#82 Ponzius Pilatus on 06.16.20 at 8:19 pm

#80 IHCTD9 on 06.16.20 at 8:07 pm
Uh oh, now Indians are on the hit list too…

https://www.cbc.ca/news/canada/ottawa/carleton-petition-removal-gandhi-statue-1.5612763

East Asians, watch your back. I suppose you’ll be next.
—————–
They are called South Asians now.
And most of them are Sikhs.
No love lost between them and India.
And Gandhi, he was not quite the saint as Hollywood pot rays him.

#83 Jay Hanson on 06.16.20 at 8:19 pm

Ian Lee on the radio said a 2% point increase to the GST or HST. This will bring in according to the so called economists, experts etc. $25 billion more a year.

The Trudeau, Morneau Federal Liberal will just state that it will bring in to back to 7% or 15% here in Ontario. I think Ian Lee is right but only a bit not 100%. They will bring it higher like in UK Europe, VAT taxes that are in the 19% to 22% sales tax, VAT tax rates.

Imagine, Every 1% point increase will bring in $12.5 billion, so 7% to 9% percentage points means a cool $87.5% to $112. billion in new revenue, higher taxes. They might call it a covid tax, a higher HST, GST whatever it is suddenly $300 to $400 billion more in debt does not seem alot when they can rake in almost another $90 to $100 billion more in annual taxes.

#84 mnpr on 06.16.20 at 8:25 pm

Looking like I made a good decision a few weeks ago to sell my ZRE and buy ZWU as, at least for the last few years, about 50% of REIT income is in the form of capital gains. Dividend income looking better now in comparison. Here’s hoping the feds don’t mess with that as well.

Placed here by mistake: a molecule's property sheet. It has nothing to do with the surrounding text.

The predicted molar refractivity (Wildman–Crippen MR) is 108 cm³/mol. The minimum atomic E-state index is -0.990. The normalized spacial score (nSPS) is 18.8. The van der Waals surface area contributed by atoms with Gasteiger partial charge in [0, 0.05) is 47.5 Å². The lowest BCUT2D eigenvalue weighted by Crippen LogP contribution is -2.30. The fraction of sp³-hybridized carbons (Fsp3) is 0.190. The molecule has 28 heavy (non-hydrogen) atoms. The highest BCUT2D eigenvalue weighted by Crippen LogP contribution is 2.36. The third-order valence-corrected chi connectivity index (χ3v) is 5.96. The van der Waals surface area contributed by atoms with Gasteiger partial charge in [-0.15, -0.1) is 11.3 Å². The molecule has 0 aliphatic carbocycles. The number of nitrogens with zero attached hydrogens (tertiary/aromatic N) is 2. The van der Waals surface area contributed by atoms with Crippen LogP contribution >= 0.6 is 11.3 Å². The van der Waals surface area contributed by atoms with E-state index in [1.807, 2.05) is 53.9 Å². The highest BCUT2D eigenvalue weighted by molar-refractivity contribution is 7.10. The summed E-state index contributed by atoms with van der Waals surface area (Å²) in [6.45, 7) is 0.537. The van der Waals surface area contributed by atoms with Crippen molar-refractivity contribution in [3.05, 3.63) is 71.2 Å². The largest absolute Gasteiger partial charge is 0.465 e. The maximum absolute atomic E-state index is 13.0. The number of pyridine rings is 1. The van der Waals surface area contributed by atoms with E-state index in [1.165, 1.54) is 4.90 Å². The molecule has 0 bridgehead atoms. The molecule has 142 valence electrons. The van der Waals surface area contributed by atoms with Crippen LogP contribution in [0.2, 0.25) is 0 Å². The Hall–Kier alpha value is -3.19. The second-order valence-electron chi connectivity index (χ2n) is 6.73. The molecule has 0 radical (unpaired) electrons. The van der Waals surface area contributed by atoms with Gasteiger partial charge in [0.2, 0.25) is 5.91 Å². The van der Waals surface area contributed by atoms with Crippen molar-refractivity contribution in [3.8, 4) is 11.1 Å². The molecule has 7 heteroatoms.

#85 CL on 06.16.20 at 8:26 pm

Of course you are right on all counts. However, the world is not normal and neither are people. Air BnB has not and won’t collapse although I wish it would. I don’t see anyone struggling to survive but many are out standing in line waiting to shop taking direction from nazi retailers who think they now have some power between 9-5.

So, I just don’t get it. What should be happening, is not. But, I assume that CERB is contributing to this distortion at the moment. Maybe.

Welcome to socialism. That’s absolutely where we are and are headed. Protect your assets because soon they will belong to “everyone”.

#86 IHCTD9 on 06.16.20 at 8:26 pm

#77 Ponzius Pilatus on 06.16.20 at 7:58 pm
#59 NFN_NLN on 06.16.20 at 6:46 pm
#41 binky barnes on 06.16.20 at 6:00 pm
Fear not my friends. King Justin has everything under control. I promise–he knows exactly what he is doing.